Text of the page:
Things are heating up as we reach the middle of July. This week, we take an inside look at one of the hottest new grill restaurants in town, get spicy with a visit to an outstanding new sandwich spot, and cool things down with an inside guide to Philly’s finest water ice. As they say in the water-ice-ratings biz: Many are cold; few are frozen.
If you need food news, click here and follow me on Twitter and Instagram. Email tips, suggestions, and questions here. If someone forwarded you this newsletter and you like what you’re reading, sign up here to get it free every week.
We have the cold scoop on water ice
Ninety-degree days in Philly can only mean one thing: It’s time to dip a plastic spoon into a tall cup of sweet, frosty water ice. Service editor Jillian Wilson offers you eight outstanding water ice destinations. I’m partial to the lemon at John’s, although I’d never turn down a sorbetto from D’Emilio’s or a vanilla fudge (!) from Jimmy’s.
Take a bite of these great South Philly sandwiches
Don’t miss this one: Craig raves about the hoagies, pork sandwiches, and pizza steaks at the buzzy, new Dolores’ 2Street, on Second Street near Mifflin. He also walked out of there with a taste of South Philly history and the tale of a restaurant family reveling in its comeback.
Going for blood at Ember & Ash in South Philly
Craig has some offal-ly nice things to say in his review of Ember & Ash, an ambitious bar-restaurant that opened midpandemic on East Passyunk Avenue. Its wood-fueled hearth pays homage to the rustic art of off-cut cooking, and no organ is left behind. If you don’t take Craig’s word for it, consider that David Ansill, arguably Philly’s best-known offal chef, remarked: “These guys are good, aren’t they? Better than I was.” Stay tuned for Craig’s next review, coming this weekend: The Landing Kitchen in Bala Cynwyd.
What’s driving the labor shortage in restaurants?
A labor shortage is roiling the restaurant industry, and reporter Jenn Ladd gets to the bottom of it with a deep-dive that includes an eye-opening exclusive survey of nearly 200 workers. The upshot: Those boosted unemployment benefits have factored into the shortage — but not how you might expect. Instead of keeping workers at home, it afforded them the chance to reconsider their industry. Many have chosen to find a new line of work.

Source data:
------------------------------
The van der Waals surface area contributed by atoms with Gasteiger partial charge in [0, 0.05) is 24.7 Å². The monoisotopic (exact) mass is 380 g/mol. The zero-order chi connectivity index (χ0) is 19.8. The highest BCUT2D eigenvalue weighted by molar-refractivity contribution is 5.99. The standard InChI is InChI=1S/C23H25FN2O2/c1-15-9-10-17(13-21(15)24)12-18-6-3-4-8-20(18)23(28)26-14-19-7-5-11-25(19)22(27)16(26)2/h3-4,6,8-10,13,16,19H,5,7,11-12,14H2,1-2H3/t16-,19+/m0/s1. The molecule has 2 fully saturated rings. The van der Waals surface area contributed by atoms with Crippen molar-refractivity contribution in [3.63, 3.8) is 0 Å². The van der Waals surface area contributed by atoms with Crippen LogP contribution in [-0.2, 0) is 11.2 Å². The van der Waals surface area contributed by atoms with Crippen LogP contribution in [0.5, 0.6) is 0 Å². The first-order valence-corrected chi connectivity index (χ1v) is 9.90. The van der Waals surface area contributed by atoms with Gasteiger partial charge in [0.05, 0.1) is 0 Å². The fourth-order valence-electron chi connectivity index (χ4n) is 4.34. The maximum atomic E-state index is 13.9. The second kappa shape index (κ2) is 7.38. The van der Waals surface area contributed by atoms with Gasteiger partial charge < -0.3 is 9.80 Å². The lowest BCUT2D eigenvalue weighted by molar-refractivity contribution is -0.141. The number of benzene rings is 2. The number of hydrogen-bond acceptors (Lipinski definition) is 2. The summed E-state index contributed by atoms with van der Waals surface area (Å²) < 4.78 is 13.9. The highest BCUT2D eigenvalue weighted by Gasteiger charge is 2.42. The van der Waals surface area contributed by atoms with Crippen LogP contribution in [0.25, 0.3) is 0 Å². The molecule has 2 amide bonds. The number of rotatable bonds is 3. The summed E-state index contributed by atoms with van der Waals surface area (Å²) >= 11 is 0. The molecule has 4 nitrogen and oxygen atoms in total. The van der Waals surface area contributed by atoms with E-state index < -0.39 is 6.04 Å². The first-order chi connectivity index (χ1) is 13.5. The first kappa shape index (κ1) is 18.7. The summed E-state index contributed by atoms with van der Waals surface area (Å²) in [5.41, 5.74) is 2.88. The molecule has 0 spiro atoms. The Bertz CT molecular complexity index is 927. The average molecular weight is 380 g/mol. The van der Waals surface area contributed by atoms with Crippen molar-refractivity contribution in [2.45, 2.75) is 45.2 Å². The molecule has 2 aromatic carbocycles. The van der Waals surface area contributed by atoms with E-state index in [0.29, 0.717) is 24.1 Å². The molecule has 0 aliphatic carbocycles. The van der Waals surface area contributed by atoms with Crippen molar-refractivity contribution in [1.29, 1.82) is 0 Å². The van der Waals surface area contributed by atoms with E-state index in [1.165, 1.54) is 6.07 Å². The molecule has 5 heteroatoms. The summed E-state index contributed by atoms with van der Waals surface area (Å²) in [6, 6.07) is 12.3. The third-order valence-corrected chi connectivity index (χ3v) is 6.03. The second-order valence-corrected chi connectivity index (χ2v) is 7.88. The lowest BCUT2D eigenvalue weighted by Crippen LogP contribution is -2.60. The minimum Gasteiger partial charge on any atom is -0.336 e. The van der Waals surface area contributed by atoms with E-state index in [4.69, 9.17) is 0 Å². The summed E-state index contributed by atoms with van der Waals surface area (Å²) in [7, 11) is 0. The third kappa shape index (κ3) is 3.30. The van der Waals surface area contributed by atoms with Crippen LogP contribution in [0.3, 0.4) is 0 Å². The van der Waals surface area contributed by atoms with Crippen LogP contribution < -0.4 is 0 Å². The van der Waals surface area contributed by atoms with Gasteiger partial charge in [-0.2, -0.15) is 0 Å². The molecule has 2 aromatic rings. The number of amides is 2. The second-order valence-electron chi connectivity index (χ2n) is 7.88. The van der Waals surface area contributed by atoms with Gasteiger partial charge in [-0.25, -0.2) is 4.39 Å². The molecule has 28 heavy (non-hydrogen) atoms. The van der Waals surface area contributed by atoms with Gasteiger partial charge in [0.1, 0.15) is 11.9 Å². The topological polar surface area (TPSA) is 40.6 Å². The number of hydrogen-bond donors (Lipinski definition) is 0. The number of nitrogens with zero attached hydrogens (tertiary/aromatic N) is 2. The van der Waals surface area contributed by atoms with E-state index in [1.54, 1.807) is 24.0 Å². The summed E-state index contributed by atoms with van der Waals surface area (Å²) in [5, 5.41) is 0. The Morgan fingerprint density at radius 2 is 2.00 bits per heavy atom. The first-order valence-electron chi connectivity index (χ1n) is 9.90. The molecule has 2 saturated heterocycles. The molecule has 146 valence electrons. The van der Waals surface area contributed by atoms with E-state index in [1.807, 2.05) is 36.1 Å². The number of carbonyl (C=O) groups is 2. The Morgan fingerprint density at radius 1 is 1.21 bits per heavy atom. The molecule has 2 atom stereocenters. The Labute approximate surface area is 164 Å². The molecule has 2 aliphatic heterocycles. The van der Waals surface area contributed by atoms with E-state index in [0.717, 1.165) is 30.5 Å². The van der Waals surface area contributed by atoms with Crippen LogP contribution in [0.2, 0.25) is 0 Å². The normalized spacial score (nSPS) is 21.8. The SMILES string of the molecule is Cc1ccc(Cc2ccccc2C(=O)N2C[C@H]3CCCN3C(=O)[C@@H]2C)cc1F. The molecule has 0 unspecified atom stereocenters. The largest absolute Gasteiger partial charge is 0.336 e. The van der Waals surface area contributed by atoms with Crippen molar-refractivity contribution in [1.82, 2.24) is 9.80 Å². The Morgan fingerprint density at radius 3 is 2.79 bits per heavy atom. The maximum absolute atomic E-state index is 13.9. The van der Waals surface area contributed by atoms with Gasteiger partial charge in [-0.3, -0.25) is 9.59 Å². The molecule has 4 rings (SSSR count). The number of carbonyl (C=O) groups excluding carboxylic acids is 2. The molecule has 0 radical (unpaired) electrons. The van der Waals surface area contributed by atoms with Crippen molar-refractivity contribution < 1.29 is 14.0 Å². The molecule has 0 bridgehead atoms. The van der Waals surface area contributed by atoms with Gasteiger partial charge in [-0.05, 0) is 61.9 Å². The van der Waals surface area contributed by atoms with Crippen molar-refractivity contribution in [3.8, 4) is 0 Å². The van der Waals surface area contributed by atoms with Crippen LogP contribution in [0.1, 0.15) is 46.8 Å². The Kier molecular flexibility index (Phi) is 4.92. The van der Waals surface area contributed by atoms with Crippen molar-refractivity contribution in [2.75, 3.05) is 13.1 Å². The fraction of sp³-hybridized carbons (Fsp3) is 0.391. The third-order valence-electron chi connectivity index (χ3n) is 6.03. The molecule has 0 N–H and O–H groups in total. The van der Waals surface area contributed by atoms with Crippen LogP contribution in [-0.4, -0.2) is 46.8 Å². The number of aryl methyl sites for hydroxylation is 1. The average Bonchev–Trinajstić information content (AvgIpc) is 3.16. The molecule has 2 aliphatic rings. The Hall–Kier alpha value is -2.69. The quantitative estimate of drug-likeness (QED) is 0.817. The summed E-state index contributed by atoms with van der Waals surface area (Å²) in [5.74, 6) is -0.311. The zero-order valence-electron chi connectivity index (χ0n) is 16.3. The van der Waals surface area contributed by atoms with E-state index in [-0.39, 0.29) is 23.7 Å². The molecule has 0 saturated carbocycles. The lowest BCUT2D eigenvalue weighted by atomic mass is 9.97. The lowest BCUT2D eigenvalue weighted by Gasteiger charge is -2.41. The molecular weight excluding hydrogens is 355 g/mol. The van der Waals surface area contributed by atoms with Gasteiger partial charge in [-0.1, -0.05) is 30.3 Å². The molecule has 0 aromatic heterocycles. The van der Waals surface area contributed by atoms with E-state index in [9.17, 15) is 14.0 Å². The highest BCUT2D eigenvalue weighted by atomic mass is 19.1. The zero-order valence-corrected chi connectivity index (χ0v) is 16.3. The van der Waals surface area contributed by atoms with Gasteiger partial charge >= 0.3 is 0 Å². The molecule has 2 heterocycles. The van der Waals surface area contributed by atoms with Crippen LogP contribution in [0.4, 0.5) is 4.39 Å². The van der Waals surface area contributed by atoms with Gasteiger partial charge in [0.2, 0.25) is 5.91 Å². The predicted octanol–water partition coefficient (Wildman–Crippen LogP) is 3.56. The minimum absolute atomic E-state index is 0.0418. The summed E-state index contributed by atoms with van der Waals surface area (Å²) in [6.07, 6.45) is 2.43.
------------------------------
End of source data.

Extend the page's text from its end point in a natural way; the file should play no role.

A Philly brewery is recognized as a force for good
Certified B Corporations are the good guys out there, meeting high standards of social and environmental performance, transparency, and legal accountability. Philly’s Triple Bottom Brewery recently joined the likes of Ben & Jerry’s, Patagonia, and King Arthur Flour with this classification. Jenn sat down with co-founder Tess Hart to learn how TBB not only talks the talk, but walks the walk. It’s the state’s first certified B Corp brewery — and one of just over a dozen in the country.
Mark McLean, a Central Jersey caterer (Remarkable Cuisine), and friend Zach Simmons-Glover, who runs a youth program called Project 99, roll out butcher paper on the tables at The Burgerly, their new shop at 137 S. Main St. in New Hope. In fact, a pile of napkins is absolutely necessary, as well.
McLean grills the 5¾-ounce burgers smash-style on a “singing” 48-inch flattop called Etta. Look down ↓ for the Simply Amazing, mopped with a red wine-Worcestershire reduction and topped with cooked onions and sweet-onion aioli, creamy Havarti, ripe tomato, and lettuce mixed with micro-arugula, radish, and mustard for punch.
Also on the menu: The Dam Dog (a 4:1 natural-casing grilled frank topped with BBQ brisket, pickled cabbage, spicy mayo), plus barbecue tenders and panko-crusted chicken sandwich. Hours: 11 a.m.-8 p.m. Thursday-Saturday, 11 a.m.- 7 p.m. Sunday. It’s mostly takeout.
This just in: Chef Mark McKinney, who’s made his mark with vegan fare at Royal Tavern and with his Primary Plant Based pop-up out of the Khyber, is getting into the restaurant ownership game at age 51. He will take over 161 W. Girard Ave. when Cadence bows out at the end of August. Primary Plant Based will offer stylish fare when it opens this fall.